An unknown author tells the story of the Pencil Maker who took aside a pencil before putting it into the box. “There are five things you need to know before I send you out into the world,” he told the pencil. “Always remember them and you will be the best pencil you can be.”
“One: You will do many great things, but only if you allow yourself to be held in Someone’s hand.”
“Two: You will experience a painful sharpening from time to time, but you’ll need it to become a better pencil.”
“Three: You will be able to correct any mistakes that you make.”
“Four: The most important part of you will always be what’s inside.”
“Five: On the surface on which you are used, you must leave your mark. No matter the condition, you must continue to write.”
The pencil understood and promised to remember. It went into the box with purpose in its heart.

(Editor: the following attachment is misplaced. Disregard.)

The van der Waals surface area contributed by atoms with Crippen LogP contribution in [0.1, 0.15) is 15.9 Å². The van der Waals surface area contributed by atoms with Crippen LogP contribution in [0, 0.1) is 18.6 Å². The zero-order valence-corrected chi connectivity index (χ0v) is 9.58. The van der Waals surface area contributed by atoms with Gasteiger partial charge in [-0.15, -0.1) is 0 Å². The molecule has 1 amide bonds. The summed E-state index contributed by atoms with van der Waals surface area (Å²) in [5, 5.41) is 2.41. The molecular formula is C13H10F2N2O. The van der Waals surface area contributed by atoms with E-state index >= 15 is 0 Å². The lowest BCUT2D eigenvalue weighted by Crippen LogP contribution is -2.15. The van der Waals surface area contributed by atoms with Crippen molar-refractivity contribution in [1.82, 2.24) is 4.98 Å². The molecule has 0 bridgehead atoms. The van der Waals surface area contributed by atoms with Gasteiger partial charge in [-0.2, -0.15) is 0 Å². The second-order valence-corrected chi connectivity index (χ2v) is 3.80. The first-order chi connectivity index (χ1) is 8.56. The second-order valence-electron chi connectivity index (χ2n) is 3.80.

Of course the story is a metaphor of our relationship with God, our creator. The story illustrates a fundamental truth that Saint Augustine, the 4th century African church father, taught when he said, “God made us for himself and our hearts are restless until they find their rest in him.”
Humans realize their potential in relation to God. In contemporary terms, we are hardwired to be in a relationship with God. For Augustine, it is in relation to the Ultimate Good (God) who is the only Real Being (God) that we garner the virtues to avoid falling over the precipice of death and nothingness. Indeed each of us is the pencil, who needs to be held by Someone (Spirit), and it is in being held by Someone that we achieve our ultimate purpose in life.
Practice of Christian Contemplation